2022 Capital and Operating Budgets

  1. The importance of Good Planning in the Race to be Better

    We recognize that this year the City continues to face fiscal challenges on a scale that is unprecedented.  We believe that the City should be bold, not shy away from making investments and raising revenue. It is apparent that the way the City, the province, the country, and the world, work have been changed indelibly and permanently as a consequence of the pandemic.  If people can work from anywhere, they will still work from somewhere. Will that somewhere be Toronto?  Or Whitby, or Scottsdale, or Barbados?? The call has been “to build back better”.  This is right. The legacy of the pandemic will be the “race to be better”.  What has Toronto going for it? Its brand?  “Diversity Our Strength”, “You Belong Here”?  Toronto not only has to remain a good place to live for all its (diverse) people, but become a better place. 

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Implementing the One-Stream Preliminary Review Program for Building Permit Applicants

FoNTRA supports the recommendations of this report to improve the Preliminary Review Program, and specifically Recommendation 4 that:

  • City Council request the Chief Planner and Executive Director, City Planning, in consultation with the Chief Building Official and Executive Director, Toronto Building, to review application requirements for the Committee of Adjustment to consider requiring a preliminary zoning review to verify the minor variances and remove the option of a zoning waiver.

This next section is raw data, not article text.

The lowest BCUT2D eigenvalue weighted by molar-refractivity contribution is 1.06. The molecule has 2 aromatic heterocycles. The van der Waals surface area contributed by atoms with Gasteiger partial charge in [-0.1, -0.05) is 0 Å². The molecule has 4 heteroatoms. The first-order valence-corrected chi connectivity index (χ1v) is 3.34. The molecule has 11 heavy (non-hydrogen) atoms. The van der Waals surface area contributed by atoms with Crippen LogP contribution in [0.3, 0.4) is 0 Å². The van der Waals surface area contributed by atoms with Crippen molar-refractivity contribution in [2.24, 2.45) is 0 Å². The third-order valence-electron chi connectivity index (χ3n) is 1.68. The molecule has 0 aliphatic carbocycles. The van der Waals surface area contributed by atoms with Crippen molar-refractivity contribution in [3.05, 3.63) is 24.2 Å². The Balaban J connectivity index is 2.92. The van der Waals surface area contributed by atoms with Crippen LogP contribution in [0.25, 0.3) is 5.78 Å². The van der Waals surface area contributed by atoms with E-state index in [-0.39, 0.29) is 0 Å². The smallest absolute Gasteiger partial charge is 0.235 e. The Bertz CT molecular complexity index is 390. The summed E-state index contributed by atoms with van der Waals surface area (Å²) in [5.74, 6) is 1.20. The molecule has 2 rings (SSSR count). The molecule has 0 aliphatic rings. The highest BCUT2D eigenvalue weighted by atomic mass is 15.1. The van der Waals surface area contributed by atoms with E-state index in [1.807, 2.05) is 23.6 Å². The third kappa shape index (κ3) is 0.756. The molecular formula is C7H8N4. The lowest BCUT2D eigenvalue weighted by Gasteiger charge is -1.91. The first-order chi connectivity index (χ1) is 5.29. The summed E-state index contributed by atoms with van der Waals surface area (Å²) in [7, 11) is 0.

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Mandatory Pre-Application Consultation Amendments

Pre-application consultation is encouraged and supported as a component of the Province’s land use planning system, and its use is clearly necessary given the reduced statutory review timelines introduced by Bill 108, the More Homes, More Choices Act, 2019.

FoNTRA strongly supports mandatory pre-application consultation as this will help make the application approval process more efficient for all involved.  At present, the “complete application” requirements mean that applicants must compile enormous amounts of detailed information, and then the process must be repeated when the application is better focused on City objectives. This wastes time for all involved except the consultants who get more work as a result.

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Review of Mediation and Settlement on Planning Process 

This is to express our strong support for Councillor Gord Perks’ request for a review and report back on the negotiation process for development applications which have been appealed to the Ontario Land Tribunal (OLT). Residents Associations are frequently involved in these OLT appeals and have found the process to be inconsistent and not transparent.

We request that the review involve consultation with residents and resident associations, especially those who are “frequent travellers” at the OLT and are familiar with these issues.

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Enhancing post-permit compliance

RE: MM37.21 Measures to Enhance Compliance After the Permit Process – by Councillor Ana Bailão, seconded by Councillor Frances Nunziata (Ward All)

Dear Mayor John Tory and Members of City Council,

We are writing in strong support of the above noted Member’s Motion to review options for strengthening the City’s enforcement of illegal construction after occupancy, or where a change of use of the property has occurred.

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Improving Winter Access to Toronto’s Parks for 2021-22